At this farm at Wycheproof, in northern Victoria, the drought seemed to break last year, but the wheat crop failed for want of follow-up rain 
(Attribution unknown, found here)

It’s been so dry in Victoria (perhaps you remember last year’s bushfires) that even these floods are not drought breaking.  After so much rain there’s still barely more than 50% of water in our dams and the population of Melbourne is growing rapidly, largely by political policy.  After the 26% or capacity of a year or so ago, 53.8% sounds like a lot to us now but it’s still not a lot in storage in a state where the rainfall we used to be able to rely on has mainly shifted south into Bass Straight in line with climate change forecasting and the storages are relatively small as they were built with that reliability in mind.  Melbournians currently use only 142 litres of water per person per day.  To people in other developed nations that must seem miniscule but compared with undeveloped nations it’s luxurious.  We still flush our toilets with potable water after all.

It’s all very reminiscent of a poem called My Country written by Dorothea Mackellar more than a century ago, which somehow moves me every time I read it:

I love a sunburnt country,
A land of sweeping plains,
Of ragged mountain ranges,
Of droughts and flooding rains.

Australia can seem a harsh land but it’s vibrant in people and land, one of Oprahs’ recent guests here reported to have said that visiting here is like stepping from black and white into colour.  With all of what seems to be a packet of harsh weather being delivered at present, the people in Queensland are still exceptionally lucky when compared with the Pakistani flood victims of last year in the following ways.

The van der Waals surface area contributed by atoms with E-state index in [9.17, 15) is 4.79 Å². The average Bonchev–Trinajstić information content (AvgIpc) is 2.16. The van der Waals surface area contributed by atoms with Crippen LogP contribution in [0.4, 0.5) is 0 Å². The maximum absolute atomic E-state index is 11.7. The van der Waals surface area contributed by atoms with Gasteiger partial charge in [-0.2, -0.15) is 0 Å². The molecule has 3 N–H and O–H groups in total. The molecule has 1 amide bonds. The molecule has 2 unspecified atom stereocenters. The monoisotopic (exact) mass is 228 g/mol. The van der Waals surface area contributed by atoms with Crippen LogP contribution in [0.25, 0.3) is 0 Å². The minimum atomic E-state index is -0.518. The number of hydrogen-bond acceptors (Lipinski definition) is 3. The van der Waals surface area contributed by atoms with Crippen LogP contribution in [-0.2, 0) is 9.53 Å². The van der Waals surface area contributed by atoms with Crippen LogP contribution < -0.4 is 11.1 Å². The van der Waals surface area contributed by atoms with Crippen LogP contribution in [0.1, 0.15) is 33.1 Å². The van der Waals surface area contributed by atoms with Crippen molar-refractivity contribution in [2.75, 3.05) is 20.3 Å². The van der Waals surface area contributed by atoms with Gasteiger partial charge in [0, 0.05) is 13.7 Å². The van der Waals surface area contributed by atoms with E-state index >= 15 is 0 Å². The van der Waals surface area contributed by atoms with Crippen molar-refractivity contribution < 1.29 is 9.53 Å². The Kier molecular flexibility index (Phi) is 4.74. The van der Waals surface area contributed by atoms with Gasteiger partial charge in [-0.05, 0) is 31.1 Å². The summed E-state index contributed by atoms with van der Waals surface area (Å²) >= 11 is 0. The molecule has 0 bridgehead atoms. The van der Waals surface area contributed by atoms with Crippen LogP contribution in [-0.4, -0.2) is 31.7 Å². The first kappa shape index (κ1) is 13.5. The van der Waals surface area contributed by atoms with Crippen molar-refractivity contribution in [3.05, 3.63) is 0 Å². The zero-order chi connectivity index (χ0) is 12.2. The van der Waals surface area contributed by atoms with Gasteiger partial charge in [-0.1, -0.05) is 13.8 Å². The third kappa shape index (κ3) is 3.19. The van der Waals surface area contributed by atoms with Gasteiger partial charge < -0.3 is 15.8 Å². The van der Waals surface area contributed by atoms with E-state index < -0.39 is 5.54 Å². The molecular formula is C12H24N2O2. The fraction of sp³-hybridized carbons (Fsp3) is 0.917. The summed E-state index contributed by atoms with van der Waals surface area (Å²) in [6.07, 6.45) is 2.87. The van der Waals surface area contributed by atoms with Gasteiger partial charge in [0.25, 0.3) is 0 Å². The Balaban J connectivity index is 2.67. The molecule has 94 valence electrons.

·      ❧  Convoys of food are being trucked in and flown by helicopter.  There’s no chance that they’ll be stopped because they will be attacked on delivery.

·     ❧   Many people are able to stay with relatives, who are wealthy enough to keep them safe until the floods recede and their homes are again safe.

·      ❧   Those who cannot stay with relatives are being housed in solid communal shelters and the red cross is doing what they do in times of crisis, cooking for the masses as required, so there’s no chance of them going hungry.

·     ❧   Though wet, the weather is comparatively mild.  There is no harsh winter closing in.

·     ❧  Though with sewerage plants flooded, there is a chance of water borne disease and the floodwaters will breed mosquitoes so Dengue Fever could break out, the population is well educated and most can swim, so public education is keeping most people as safe as can be barring acts is foolishness such as the teenagers who floated 15 km downstream on air-mattresses.

·      Our military has been deployed to help and with only a few tens of thousands needing it, rather than 20 million, everyone who need help will get it.

·       Australia is already making hardship payments available to people displaced by the floods.

To return to my original point, I will get very good value now for the water used in the garden this year.  However it is a precious resource that must be respected, protected and appreciated for what it’s worth. 

Water is eternal.  The water on Earth was created long before the Earth itself.  We cannot create more of it and when nature decides to play us with it there’s not a lot we can do but clean up afterwards.  It’s been suggested that the next wars will be fought over water and given the difficulties managing it between the states in Australia, the US, the further difficulties when it’s an international matter, such as with the Mekong or Nile rivers and the level of importance of water in the volatile Middle East, it’s an easy thing to imagine.

I believe that we need to live within our most limiting means.  In the case of Victoria that involves being still more water efficient than we are now and given the further pressures on water worldwide no doubt that’ll become a more widespread need, probably more quickly than people expect.  Benjamin Franklin once said “When the well is dry, we learn the worth of water.”  

I hope it doesn’t get to that before we learn.

Laanecorie Reservoir, Victoria Australia
(Image Credit: Rodney Dekker)

Thank you Sally for sharing your thoughts...

Readers can contribute to the Queensland State Flood Fund at:

To help those across Australia, since more states are currently being affected, you can contribute to the Australian Red Cross at:

Flooding in Brisbane, Queensland, Australia
(Image credit: Australia Red Cross)

Man rescuing a kangaroo, Ipswich, near Brisbane, Queensland, Australia
(Image credit: BBC News Service)

© Bright Nepenthe, 2011